The New Zealand dollar was treading water after a report that the US and China won't be signing their phase-one trade deal this year after all.

The kiwi was trading at 64.08 US cents at 5pm in Wellington from 64.10 at 8:20am. The trade-weighted index was at 70.94 from 70.96.

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Reuters cited trade experts and those close to US President Donald Trump as saying signing the deal could be pushed into 2020 as China seeks more extensive tariff rollbacks.

That's with another round of US tariffs on Chinese imports set to take effect from December 15.


"Essentially, the market's pretty disappointed that they're going to kick the can down the road into next year where it will possibly run into interference from the US election," says Martin Rudings, an adviser at OMF.

Nevertheless, the domestic currency is being supported by receding expectations the Reserve Bank will cut interest rates again – it left its official cash rate unchanged at 1 per cent at its last meeting on November 13.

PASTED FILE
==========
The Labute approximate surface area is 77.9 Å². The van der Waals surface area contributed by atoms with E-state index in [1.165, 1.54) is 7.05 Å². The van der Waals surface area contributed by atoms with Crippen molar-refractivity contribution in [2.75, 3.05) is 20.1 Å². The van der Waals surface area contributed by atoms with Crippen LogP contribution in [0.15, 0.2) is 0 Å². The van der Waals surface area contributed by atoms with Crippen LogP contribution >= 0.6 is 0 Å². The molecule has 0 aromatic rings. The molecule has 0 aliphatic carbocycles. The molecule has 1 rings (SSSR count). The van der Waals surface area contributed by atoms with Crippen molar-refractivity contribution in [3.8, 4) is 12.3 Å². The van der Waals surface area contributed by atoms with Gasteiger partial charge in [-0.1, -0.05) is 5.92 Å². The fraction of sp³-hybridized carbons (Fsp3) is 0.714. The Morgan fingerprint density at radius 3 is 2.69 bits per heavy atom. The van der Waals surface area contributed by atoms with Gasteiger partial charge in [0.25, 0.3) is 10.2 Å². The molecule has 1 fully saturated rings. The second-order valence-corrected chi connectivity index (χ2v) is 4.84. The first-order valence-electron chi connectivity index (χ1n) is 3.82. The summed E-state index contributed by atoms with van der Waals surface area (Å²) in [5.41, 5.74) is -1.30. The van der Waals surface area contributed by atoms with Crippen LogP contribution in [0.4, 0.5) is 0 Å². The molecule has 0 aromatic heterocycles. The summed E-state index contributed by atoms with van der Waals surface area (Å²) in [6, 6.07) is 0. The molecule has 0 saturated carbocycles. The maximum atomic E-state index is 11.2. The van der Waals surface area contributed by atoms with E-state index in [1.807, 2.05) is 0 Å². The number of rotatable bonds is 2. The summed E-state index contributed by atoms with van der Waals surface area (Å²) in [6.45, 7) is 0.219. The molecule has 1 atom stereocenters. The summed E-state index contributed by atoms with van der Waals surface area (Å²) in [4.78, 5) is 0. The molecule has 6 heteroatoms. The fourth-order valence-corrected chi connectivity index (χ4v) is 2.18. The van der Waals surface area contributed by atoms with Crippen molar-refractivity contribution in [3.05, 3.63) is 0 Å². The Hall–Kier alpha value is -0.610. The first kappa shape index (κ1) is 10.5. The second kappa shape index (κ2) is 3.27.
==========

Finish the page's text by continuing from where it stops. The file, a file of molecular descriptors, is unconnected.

"It's still a bit sticky because of no rate cut the RBNZ gave us," Rudings says.

The market is now pricing in only a 20 per cent chance of a rate cut at RBNZ's next meeting on February 12 and hasn't fully priced in a cut for all of next year, he says.

By contrast, the market has priced in a 50 per cent chance of the Reserve Bank of Australia cutting its cash rate in February.

Rudings says the market needs confirmation on the US-China trade front.

"My guess is equities markets will come off quite hard but, unless we know, the New Zealand market's going nowhere."

The likelihood of a trade deal has also been complicated by both chambers of the US congress passing a bill supporting human rights in Hong Kong after months of anti-government protests in the autonomous Chinese territory.


While Trump hasn't signed the bill yet to pass it into law, it was supported by near-unanimous votes so congress could override a presidential veto.

The New Zealand dollar was trading at 94.25 Australian cents from 94.33, at 49.56 British pence from 49.64, at 57.85 euro cents from 57.91, at 69.54 Japanese yen from 69.62, and at 4.5108 Chinese yuan from 4.5105.

The two-year swap rate edged down to a bid price of 1.1200 per cent from 1.1250 per cent yesterday while 10-year swaps rose to 1.4625 per cent from 1.4575 per cent.